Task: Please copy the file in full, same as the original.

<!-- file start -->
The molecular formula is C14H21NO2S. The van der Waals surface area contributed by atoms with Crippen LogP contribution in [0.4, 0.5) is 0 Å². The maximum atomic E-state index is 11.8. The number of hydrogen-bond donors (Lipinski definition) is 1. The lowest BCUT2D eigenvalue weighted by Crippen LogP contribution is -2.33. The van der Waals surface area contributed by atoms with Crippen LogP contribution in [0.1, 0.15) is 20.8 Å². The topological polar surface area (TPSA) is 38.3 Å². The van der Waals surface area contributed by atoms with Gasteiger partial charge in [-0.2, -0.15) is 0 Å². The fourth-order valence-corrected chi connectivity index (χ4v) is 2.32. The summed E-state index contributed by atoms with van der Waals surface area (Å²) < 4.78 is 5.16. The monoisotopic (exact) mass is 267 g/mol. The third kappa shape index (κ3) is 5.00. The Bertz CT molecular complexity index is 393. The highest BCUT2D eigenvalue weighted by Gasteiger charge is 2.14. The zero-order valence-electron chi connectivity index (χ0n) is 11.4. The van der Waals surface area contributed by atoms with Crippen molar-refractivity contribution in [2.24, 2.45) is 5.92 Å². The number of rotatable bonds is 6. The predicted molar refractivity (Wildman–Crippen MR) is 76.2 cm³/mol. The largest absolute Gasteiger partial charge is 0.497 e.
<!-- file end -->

The molecular formula is C14H21NO2S. The van der Waals surface area contributed by atoms with Crippen LogP contribution in [0.4, 0.5) is 0 Å². The maximum atomic E-state index is 11.8. The number of hydrogen-bond donors (Lipinski definition) is 1. The lowest BCUT2D eigenvalue weighted by Crippen LogP contribution is -2.33. The van der Waals surface area contributed by atoms with Crippen LogP contribution in [0.1, 0.15) is 20.8 Å². The topological polar surface area (TPSA) is 38.3 Å². The van der Waals surface area contributed by atoms with Gasteiger partial charge in [-0.2, -0.15) is 0 Å². The fourth-order valence-corrected chi connectivity index (χ4v) is 2.32. The summed E-state index contributed by atoms with van der Waals surface area (Å²) < 4.78 is 5.16. The monoisotopic (exact) mass is 267 g/mol. The third kappa shape index (κ3) is 5.00. The Bertz CT molecular complexity index is 393. The highest BCUT2D eigenvalue weighted by Gasteiger charge is 2.14. The zero-order valence-electron chi connectivity index (χ0n) is 11.4. The van der Waals surface area contributed by atoms with Crippen molar-refractivity contribution in [2.24, 2.45) is 5.92 Å². The number of rotatable bonds is 6. The predicted molar refractivity (Wildman–Crippen MR) is 76.2 cm³/mol. The largest absolute Gasteiger partial charge is 0.497 e.